|Halls of Knowledge Open to Communities in Three Malian Cities
May 5th - 7th, 2004 saw the official inaugurations of three new Community Learning and Information Centers (CLICs) in Bougouni, Kadiolo and Segou, Mali. These three centers are part of a USAID/Mali funded initiative to open 13 public access telecenters across Mali.
These CLICs are intended to be vital resources for the community to gain access to information and communication tools and content such as political news, health information, agribusiness resources and market information, email, word processing and spreadsheets. Each CLIC is hosted by a local organization, selected based on their capacity to be available to the entire community without discrimination, and also their ability to effectively manage the CLIC.
Each CLIC is also expected to gather and create local content (especially in local languages) in digital formats and to share this content with the other CLICs and with other organizations throughout Mali.
The communities have already coined their own local names for their CLICs, referring to them as halls or houses of knowledge.
The CLICs are Launched
The three inaugurations began on May 5th. USAID and the CLIC team inaugurated Bougouni's CLIC Kunafoni Jakatu (Hall of Information in Bambara). The team then traveled to Kadiolo to open the Kaceme (Hall of Knowledge in Senoufo) CLIC on May 6th. May 7th, they celebrated the opening of Segou's new CLIC Donniya Bulon (House of Knowledge in Bambara).
USAID/Mali was represented by Dennis Bilodeau (ComDev SpO Team leader and CLIC Project CTO), Oumar Doucoure (MIS), Sidiki Traore (Democratic Governance team), and Moussa Kante (Accounting). Angela Reading, USAID Washington Desk Officer for Mali, attended the Segou ceremony. Mme. Aminata Maiga Fofana (CLIC Project Coordinator) and Moustaphe Doumbia (Outreach and Sustainability Coordinator) represented CLIC project team.
The local communities went to great lengths to welcome USAID and the CLIC team - a traditional Balafon orchestra greeted the visitors in Kadiolo and Nahawa Doumbia, internationally known Malian musician, held a live concert as part of the Bougouni celebrations.
At each of the three inaugurations, local politicians, officials from host organizations, and community leaders welcomed the USAID and CLIC team, and reaffirmed the commitment to open and free access by the community, regardless of race, religion, political views, or gender. The purpose and equipment of the CLIC was described to the audiences, with special emphasis on welcoming women to use the computer centers.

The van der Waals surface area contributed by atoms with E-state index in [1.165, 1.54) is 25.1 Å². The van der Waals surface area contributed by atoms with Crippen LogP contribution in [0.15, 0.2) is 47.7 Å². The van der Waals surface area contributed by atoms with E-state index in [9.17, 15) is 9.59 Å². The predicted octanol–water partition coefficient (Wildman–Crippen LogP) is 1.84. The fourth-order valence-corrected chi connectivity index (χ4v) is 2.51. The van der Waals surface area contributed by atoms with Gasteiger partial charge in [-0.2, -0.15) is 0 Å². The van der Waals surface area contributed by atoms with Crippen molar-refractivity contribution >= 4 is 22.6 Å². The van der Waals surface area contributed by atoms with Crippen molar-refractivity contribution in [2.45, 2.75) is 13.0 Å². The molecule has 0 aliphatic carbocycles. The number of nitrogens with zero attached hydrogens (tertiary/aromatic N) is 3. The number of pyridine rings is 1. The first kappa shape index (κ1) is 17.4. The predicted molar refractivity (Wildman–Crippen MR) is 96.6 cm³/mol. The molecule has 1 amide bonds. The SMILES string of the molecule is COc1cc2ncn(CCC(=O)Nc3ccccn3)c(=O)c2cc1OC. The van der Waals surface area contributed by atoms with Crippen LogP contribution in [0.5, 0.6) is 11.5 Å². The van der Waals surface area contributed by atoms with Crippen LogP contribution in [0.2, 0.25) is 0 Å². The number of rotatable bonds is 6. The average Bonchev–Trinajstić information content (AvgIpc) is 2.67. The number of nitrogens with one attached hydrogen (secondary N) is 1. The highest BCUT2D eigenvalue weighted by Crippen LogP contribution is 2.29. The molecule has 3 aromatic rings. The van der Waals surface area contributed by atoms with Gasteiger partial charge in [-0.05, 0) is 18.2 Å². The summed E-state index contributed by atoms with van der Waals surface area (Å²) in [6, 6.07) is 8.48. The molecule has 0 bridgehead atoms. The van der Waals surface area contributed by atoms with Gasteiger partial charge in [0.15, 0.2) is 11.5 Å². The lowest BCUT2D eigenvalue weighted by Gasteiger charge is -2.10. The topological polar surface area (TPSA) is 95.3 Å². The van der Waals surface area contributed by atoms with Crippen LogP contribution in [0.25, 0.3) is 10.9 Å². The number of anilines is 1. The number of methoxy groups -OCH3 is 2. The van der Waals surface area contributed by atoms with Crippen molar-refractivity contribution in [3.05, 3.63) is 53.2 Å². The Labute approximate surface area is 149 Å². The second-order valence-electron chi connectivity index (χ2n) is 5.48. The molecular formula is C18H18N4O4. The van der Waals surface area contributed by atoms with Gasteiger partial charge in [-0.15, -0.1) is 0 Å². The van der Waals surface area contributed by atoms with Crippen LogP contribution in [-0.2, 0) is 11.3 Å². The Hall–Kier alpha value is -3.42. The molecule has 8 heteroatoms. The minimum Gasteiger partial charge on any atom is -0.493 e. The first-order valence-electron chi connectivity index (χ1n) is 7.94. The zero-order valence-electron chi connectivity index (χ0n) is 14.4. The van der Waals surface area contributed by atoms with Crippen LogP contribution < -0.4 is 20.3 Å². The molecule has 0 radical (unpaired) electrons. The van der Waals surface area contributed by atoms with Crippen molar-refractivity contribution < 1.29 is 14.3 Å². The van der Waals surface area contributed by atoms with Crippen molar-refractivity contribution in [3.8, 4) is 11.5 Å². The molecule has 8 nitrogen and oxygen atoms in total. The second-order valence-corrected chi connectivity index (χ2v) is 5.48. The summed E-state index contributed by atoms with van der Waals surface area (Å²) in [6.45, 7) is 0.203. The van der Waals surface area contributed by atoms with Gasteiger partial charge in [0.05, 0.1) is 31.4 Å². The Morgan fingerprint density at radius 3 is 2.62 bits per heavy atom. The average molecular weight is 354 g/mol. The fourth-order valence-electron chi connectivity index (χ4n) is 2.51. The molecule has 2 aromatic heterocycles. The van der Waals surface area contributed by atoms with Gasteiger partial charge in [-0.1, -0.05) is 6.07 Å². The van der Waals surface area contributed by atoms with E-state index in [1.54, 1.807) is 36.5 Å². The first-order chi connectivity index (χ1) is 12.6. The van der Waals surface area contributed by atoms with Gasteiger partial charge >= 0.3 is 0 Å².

USAID and the CLIC team, during their speeches, stressed the need for local content creation and dissemination throughout Mali. They answered specific questions about the construction and Internet connectivity at each CLIC location, and the difference between this CLIC and a cyber-café.
The team also explained the reasons for selecting these communities to host the CLICs -Kadiolo, for example, was chosen for its proximity to two borders - Burkina Faso and Ivory Coast, and its lack of communication infrastructure.
After the official ribbon cutting by representatives of USAID and local political leaders, a tour of the facilities were given and the local organizations hosted either a reception or lunch for attendees.
Different Communities, Different Contexts, Different CLICs
These inauguration celebrations underscored the commitment and excitement felt by the communities for these CLICs. Intended to be sources of information for the community, the CLICs represent the diverse contexts the CLIC project is working.
Bougouni and Kadiolo are smaller cities where Internet access is not currently available, due to poor or non-existent infrastructure. The CLIC project is testing a variety of alternative connection methods, including the use of satellite transmitters. The Bougouni CLIC is being hosted by the local Mayor's office, and as a result will focus on providing key government and civil society information and services to the local citizenry. In Kadiolo, the host for the CLIC is a local radio station, the primary source of news for most of the people in the region.
Segou is Mali's second largest city and already has Internet access through cyber-cafes. However, the NGO community is significantly underserved in this city and the focus of the Segou CLIC will be on providing services for civil society development. As a result, the host organization for the Segou CLIC is a field office for a well-known Malian NGO, ASDAP (Association de soutien au developpement des activites de population).
No matter where the CLICs are hosted, they will offer the same variety of information in all development sectors: health, education, democracy and governance, civil society, economic growth and communication for development. Self-sustainability is also a critical program goal - the CLICs are expected to offer fee-for-use services and cover their recurring costs.
CLIC Mali Partners
Core partners in the implementation of the CLIC project are USAID/Mali, the Academy for Educational Development (AED) and the Institut Africain de Gestion et de Formation (INAGEF), a Malian NGO, which is responsible for the daily management and oversight of the project. World Links, a US-based Resource Partner, is providing training and equipment provision.
Other vital partners in this initiative are the Malian Ministries of Education, Health, Territorial Administration, Communications and New Information Technologies, and Agriculture, Livestock and Fisheries, the Mali Office of New Information and Communication Technologies, and the US Government's Education for Development and Democracy Initiative (EDDI).
AED was awarded the Mali CLIC Project for a period of two years from May 2003 - May 2005 (Award No. 688-G-00-03-00038-00 under the dot-ORG Leader Award No.GDG-A-00-01-00014-00).